President Rodrigo Duterte “expressed full confidence” in Customs Commissioner Nicanor Faeldon, amid the Bureau of Customs (BOC) being questioned by Congress over the P6.4-billion worth of methamphetamine hydrochloride (shabu) shipment from China that slipped through the agency last May.
“The Chief Executive has expressed his full confidence in Faeldon and told him to focus on serving the country,” Finance Secretary Carlos Dominguez III said in a statement on Tuesday. BOC is an attached agency of the Department of Finance.
On Tuesday Duterte met with Faeldon and Dominguez in Malacañang, following the hearing conducted by the House Committee on Public Order and Illegal Drugs.
BOC on May 25 seized 604 kilograms of shabu worth P6.4 billion in two separate operations conducted in Valenzuela City. The shipment arrived in the country from China on May 17 and was released from a Manila port on May 23.
In a press conference on July 31, Faeldon said he requested Duterte and the World Customs Organization (WCO) to conduct investigations into the release of the illegal drugs from BOC custody.
He said the agency is also seeking a probe into the risk management system that allowed clearance of the shipment, and then its later seizure by government operatives.
Faeldon said he has submitted a letter to Duterte requesting a “full-blown investigation” so no stone is left unturned. He said the request is not a reflection of distrust in ongoing investigations by the National Bureau of Investigation (NBI) and Philippine Drug Enforcement Agency (PDEA).
The customs chief explained he is requesting an independent body because BOC, PDEA, and NBI are also part of the investigation and had roles in seizure of the illegal shipment.
The composition of the independent body will depend on Duterte, Faeldon noted.
Congress is conducting its own inquiry in aid of legislation.
Pinpointing system flaws
Faeldon also requested the WCO to investigate BOC’s risk management system to determine failures made in handling the case that resulted in the illegal shipment’s release from customs custody. He said the WCO can better explain to the public the selectivity system, since it’s a “peculiar system for customs management.”
According to BOC, Atty. Larribert Hilario, head of its Risk Management Office which handles the agency’s selectivity system for shipments, failed to input the necessary data in order for the shipment’s importer, EMT Trading, to be directed to the red lane. Since it is a new importer and is registered under sole proprietorship, EMT Trading shipments should ordinarily fall under the red lane.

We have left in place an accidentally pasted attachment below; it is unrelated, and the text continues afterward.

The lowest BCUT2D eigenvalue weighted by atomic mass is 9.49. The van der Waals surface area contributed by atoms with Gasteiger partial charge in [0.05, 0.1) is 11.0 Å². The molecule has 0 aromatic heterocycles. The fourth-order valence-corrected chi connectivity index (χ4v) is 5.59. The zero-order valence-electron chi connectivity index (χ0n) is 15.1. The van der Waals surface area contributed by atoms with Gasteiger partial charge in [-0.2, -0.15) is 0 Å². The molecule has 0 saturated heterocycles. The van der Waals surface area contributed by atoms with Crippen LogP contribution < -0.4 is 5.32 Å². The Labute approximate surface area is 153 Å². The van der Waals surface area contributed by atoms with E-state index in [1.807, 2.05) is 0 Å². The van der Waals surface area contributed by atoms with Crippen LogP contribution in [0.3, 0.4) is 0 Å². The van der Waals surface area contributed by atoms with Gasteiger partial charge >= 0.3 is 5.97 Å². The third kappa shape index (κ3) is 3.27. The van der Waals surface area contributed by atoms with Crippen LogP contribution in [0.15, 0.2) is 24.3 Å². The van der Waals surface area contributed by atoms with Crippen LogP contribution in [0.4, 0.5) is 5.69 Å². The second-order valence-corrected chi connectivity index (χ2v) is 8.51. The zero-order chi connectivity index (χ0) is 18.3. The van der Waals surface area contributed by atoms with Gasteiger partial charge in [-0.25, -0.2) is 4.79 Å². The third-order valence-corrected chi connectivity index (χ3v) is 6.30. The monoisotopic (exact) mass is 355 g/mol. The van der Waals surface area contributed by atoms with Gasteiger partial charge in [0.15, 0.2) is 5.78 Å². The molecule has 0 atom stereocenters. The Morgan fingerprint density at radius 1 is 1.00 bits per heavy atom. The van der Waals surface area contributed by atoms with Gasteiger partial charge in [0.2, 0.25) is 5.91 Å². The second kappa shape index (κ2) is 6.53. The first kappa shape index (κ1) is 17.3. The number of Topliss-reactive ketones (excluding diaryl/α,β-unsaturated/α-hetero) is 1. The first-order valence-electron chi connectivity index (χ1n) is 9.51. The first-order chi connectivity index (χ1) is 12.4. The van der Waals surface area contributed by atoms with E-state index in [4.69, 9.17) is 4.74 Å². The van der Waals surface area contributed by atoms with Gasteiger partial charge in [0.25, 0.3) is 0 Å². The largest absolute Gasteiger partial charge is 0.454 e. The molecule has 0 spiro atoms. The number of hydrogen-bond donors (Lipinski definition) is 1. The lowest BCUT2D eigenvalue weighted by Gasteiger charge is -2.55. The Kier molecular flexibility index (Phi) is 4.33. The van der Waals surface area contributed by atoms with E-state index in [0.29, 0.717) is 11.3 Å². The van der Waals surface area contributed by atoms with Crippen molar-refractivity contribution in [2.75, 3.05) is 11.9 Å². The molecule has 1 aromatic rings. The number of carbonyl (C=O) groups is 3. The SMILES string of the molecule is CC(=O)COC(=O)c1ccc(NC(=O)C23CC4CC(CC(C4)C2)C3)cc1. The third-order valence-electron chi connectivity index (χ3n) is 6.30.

High-risk shipments go through the red lane and are subject to both documentary review and physical inspection prior to their release.
But most of EMT’s shipments since it started in March this year until May have been using the green lane, some the yellow lane, and with only a few the red lane.
A low-risk shipment goes through the green lane and is generally subject to no documentary review or physical inspection but is covered by the post-audit review. Moderate-risk shipments go through the yellow lane and are subject to documentary review but no physical inspection.
The particular shipment containing the shabu seized in Valenzuela was directed to the green lane.
Faeldon noted that although BOC’s selectivity system follows WCO requirements, it is unable to “detect lies” encoded in it.
Asked if BOC will replace its current risk management system to avoid incidents such as the Valenzuela shabu haul, Faeldon said BOC has been coordinating with the World Bank about putting in place a new system to replace its old electronic-to-mobile (e2m), including its risk management system.
Last month, the customs chief said the Washington-based lender has earmarked US$100 million for the new system, which is targeted to be rolled out after two years.
During the Senate inquiry on July 31, Faeldon said he would take full responsibility for the released shabu shipment and “all those apprehended and (those we) failed to apprehend,” as well as “all the actions and inactions of all employees of the bureau.”